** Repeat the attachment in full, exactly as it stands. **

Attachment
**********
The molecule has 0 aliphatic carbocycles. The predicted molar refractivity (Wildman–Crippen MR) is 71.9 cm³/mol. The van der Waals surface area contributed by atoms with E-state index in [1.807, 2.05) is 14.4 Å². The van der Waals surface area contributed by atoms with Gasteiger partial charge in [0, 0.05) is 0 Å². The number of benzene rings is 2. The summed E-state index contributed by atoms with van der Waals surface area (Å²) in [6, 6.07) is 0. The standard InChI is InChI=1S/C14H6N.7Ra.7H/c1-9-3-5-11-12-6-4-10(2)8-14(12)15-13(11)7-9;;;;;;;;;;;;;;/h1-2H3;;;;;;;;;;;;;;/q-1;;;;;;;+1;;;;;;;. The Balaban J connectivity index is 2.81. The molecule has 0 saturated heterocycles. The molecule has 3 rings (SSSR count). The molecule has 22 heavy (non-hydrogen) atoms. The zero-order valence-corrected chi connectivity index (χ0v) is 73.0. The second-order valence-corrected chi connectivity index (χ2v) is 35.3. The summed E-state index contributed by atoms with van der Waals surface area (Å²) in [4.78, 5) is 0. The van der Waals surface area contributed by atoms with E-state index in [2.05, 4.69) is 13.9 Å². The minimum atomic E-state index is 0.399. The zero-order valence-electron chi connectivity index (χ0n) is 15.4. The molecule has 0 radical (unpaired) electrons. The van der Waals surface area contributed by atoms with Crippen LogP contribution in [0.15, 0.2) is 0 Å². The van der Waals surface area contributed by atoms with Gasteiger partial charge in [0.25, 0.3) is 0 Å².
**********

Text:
The molecule has 0 aliphatic carbocycles. The predicted molar refractivity (Wildman–Crippen MR) is 71.9 cm³/mol. The van der Waals surface area contributed by atoms with E-state index in [1.807, 2.05) is 14.4 Å². The van der Waals surface area contributed by atoms with Gasteiger partial charge in [0, 0.05) is 0 Å². The number of benzene rings is 2. The summed E-state index contributed by atoms with van der Waals surface area (Å²) in [6, 6.07) is 0. The standard InChI is InChI=1S/C14H6N.7Ra.7H/c1-9-3-5-11-12-6-4-10(2)8-14(12)15-13(11)7-9;;;;;;;;;;;;;;/h1-2H3;;;;;;;;;;;;;;/q-1;;;;;;;+1;;;;;;;. The Balaban J connectivity index is 2.81. The molecule has 0 saturated heterocycles. The molecule has 3 rings (SSSR count). The molecule has 22 heavy (non-hydrogen) atoms. The zero-order valence-corrected chi connectivity index (χ0v) is 73.0. The second-order valence-corrected chi connectivity index (χ2v) is 35.3. The summed E-state index contributed by atoms with van der Waals surface area (Å²) in [4.78, 5) is 0. The van der Waals surface area contributed by atoms with E-state index in [2.05, 4.69) is 13.9 Å². The minimum atomic E-state index is 0.399. The zero-order valence-electron chi connectivity index (χ0n) is 15.4. The molecule has 0 radical (unpaired) electrons. The van der Waals surface area contributed by atoms with Crippen LogP contribution in [0.15, 0.2) is 0 Å². The van der Waals surface area contributed by atoms with Gasteiger partial charge in [0.25, 0.3) is 0 Å².